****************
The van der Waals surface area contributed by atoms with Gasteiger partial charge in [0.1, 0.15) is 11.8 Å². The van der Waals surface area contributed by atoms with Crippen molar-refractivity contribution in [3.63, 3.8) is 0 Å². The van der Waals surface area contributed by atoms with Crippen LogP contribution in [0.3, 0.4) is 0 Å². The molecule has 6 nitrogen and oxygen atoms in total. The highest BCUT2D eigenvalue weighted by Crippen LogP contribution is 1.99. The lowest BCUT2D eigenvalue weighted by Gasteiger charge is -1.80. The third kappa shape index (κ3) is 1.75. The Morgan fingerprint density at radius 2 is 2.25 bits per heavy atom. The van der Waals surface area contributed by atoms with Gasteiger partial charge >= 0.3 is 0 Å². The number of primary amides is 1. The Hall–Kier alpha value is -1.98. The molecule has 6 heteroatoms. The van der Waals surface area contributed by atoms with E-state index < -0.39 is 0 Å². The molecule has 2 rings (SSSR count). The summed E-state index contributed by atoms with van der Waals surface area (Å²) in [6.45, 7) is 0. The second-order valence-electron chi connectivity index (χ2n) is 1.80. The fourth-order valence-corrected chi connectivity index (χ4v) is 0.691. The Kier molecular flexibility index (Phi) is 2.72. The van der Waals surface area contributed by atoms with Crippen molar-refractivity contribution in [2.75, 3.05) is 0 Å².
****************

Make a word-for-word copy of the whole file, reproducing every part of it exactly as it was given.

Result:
The van der Waals surface area contributed by atoms with Gasteiger partial charge in [0.1, 0.15) is 11.8 Å². The van der Waals surface area contributed by atoms with Crippen molar-refractivity contribution in [3.63, 3.8) is 0 Å². The van der Waals surface area contributed by atoms with Crippen LogP contribution in [0.3, 0.4) is 0 Å². The molecule has 6 nitrogen and oxygen atoms in total. The highest BCUT2D eigenvalue weighted by Crippen LogP contribution is 1.99. The lowest BCUT2D eigenvalue weighted by Gasteiger charge is -1.80. The third kappa shape index (κ3) is 1.75. The Morgan fingerprint density at radius 2 is 2.25 bits per heavy atom. The van der Waals surface area contributed by atoms with Gasteiger partial charge >= 0.3 is 0 Å². The number of primary amides is 1. The Hall–Kier alpha value is -1.98. The molecule has 6 heteroatoms. The van der Waals surface area contributed by atoms with E-state index < -0.39 is 0 Å². The molecule has 2 rings (SSSR count). The summed E-state index contributed by atoms with van der Waals surface area (Å²) in [6.45, 7) is 0. The second-order valence-electron chi connectivity index (χ2n) is 1.80. The fourth-order valence-corrected chi connectivity index (χ4v) is 0.691. The Kier molecular flexibility index (Phi) is 2.72. The van der Waals surface area contributed by atoms with Crippen molar-refractivity contribution in [2.75, 3.05) is 0 Å².